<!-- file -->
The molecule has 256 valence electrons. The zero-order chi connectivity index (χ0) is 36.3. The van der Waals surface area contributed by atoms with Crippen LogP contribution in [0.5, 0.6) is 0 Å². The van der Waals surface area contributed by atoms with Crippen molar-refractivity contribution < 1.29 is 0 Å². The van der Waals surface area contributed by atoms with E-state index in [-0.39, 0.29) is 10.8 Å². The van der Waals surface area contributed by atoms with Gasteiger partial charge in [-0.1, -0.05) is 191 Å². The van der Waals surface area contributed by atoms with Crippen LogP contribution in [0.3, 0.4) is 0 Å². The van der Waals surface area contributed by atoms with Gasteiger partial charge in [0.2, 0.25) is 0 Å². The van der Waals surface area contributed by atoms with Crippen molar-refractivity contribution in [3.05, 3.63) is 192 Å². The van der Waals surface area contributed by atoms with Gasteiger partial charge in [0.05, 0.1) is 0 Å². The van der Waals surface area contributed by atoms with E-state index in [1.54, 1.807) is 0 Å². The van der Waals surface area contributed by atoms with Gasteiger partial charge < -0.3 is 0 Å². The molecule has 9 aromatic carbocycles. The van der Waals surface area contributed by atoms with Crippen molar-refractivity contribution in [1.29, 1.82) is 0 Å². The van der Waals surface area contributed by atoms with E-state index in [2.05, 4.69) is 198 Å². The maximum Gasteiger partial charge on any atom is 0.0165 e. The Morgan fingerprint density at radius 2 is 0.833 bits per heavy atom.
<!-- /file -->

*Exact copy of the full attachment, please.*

The molecule has 256 valence electrons. The zero-order chi connectivity index (χ0) is 36.3. The van der Waals surface area contributed by atoms with Crippen LogP contribution in [0.5, 0.6) is 0 Å². The van der Waals surface area contributed by atoms with Crippen molar-refractivity contribution < 1.29 is 0 Å². The van der Waals surface area contributed by atoms with E-state index in [-0.39, 0.29) is 10.8 Å². The van der Waals surface area contributed by atoms with Gasteiger partial charge in [-0.1, -0.05) is 191 Å². The van der Waals surface area contributed by atoms with Crippen LogP contribution in [0.3, 0.4) is 0 Å². The van der Waals surface area contributed by atoms with Gasteiger partial charge in [0.2, 0.25) is 0 Å². The van der Waals surface area contributed by atoms with Crippen molar-refractivity contribution in [3.05, 3.63) is 192 Å². The van der Waals surface area contributed by atoms with Gasteiger partial charge in [0.05, 0.1) is 0 Å². The van der Waals surface area contributed by atoms with E-state index in [1.54, 1.807) is 0 Å². The van der Waals surface area contributed by atoms with Gasteiger partial charge < -0.3 is 0 Å². The molecule has 9 aromatic carbocycles. The van der Waals surface area contributed by atoms with Crippen molar-refractivity contribution in [1.29, 1.82) is 0 Å². The van der Waals surface area contributed by atoms with E-state index in [2.05, 4.69) is 198 Å². The maximum Gasteiger partial charge on any atom is 0.0165 e. The Morgan fingerprint density at radius 2 is 0.833 bits per heavy atom.